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Regulation, Superannuation

SMSFA rejects sector inquiry call

Sign reading caution as warning on use of corporate trustee stuctures in SMSFs

Corporate trustees contain inherent flaws and weakness which can undermine their use.

The SMSF Association has rejected a call made by the Australian Council of Trade Unions (ACTU) for a fresh inquiry into the sector based on the findings of the Productivity Commission (PC) superannuation review.

The suggestion from the ACTU stems from the PC’s view that SMSFs with an asset balance under $500,000 are not cost-effective and perform poorly.

“It has been clearly demonstrated that the PC’s analysis showing SMSFs with less than $500,000 are under-performing the APRA (Australian Prudential Regulation Authority)-regulated funds used highly questionable data about SMSF investment returns and costs, as well as poor methodology, to reach this conclusion,” SMSF Association chief executive John Maroney said.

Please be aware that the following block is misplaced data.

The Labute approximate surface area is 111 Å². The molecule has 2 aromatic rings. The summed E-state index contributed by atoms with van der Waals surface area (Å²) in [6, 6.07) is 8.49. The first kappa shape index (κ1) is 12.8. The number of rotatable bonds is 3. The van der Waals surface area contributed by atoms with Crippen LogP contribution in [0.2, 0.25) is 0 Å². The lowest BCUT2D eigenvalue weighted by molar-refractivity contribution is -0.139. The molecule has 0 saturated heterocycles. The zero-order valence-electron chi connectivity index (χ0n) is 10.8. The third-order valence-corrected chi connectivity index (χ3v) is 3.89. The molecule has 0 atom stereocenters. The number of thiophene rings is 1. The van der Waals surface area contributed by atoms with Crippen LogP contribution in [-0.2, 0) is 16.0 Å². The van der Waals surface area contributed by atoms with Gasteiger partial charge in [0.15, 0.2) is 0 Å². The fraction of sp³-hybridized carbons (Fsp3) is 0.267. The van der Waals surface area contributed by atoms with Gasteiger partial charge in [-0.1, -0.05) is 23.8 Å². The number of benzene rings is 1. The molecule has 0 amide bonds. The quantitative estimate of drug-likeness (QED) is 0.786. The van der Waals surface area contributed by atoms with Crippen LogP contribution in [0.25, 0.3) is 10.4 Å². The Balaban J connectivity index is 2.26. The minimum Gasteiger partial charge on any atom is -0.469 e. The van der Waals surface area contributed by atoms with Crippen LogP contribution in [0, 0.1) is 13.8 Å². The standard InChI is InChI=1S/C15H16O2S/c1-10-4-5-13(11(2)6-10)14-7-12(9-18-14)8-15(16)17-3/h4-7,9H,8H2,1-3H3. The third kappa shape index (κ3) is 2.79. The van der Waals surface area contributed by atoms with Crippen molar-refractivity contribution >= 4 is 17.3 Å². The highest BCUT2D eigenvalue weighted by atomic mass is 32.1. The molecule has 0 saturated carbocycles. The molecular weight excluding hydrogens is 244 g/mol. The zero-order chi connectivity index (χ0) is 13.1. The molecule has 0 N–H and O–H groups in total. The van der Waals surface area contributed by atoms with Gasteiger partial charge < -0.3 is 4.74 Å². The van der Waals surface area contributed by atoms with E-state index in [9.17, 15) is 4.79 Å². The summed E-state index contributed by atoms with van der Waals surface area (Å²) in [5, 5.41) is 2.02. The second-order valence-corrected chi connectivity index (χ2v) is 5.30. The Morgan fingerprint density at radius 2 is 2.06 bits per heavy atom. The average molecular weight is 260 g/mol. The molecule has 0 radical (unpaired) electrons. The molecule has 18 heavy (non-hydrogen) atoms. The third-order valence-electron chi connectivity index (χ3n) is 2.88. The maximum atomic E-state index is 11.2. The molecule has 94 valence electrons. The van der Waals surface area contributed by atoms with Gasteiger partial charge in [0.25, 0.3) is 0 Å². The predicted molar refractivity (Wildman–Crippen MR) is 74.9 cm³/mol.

“Certainly, there are more than enough question marks about the PC’s analysis to dismiss any call for another inquiry, especially when the PC, in its final report, said there should be no barriers to individuals setting up an SMSF and that these funds provided a ‘key source of choice’ in Australia’s increasingly concentrated superannuation sector.

“In addition, this type of simplistic analysis ignores the non-financial benefits that many SMSF members believe they can only achieve in overseeing their own fund, including greater control, flexibility and transparency.”

Maroney’s response comes in the wake of ACTU assistant secretary Scott Connelly’s comment that there should be consistent scrutiny of SMSFs that are not providing for their members.

In his reply to Connelly’s statement, Maroney pointed out there had already been three recent inquiries into SMSFs that resulted in no recommendations for changes to the sector.

“The Cooper review (2010), the Murray inquiry (2014) and the PC (2018) have not recommended restrictions for SMSFs or tighter regulation of the sector,” he said.

However, he did reiterate the association’s agreement with recommendations from the Australian Securities and Investments Commission and PC for a mandatory requirement to have financial advisers undertake specialist training before they can service SMSF clients.

“Raising the standards of SMSF advice through specific education requirements has long been the mantra of the association and a key focus in our mission to lead the professionalism, integrity and sustainability of the $726 billion SMSF sector,” he noted.

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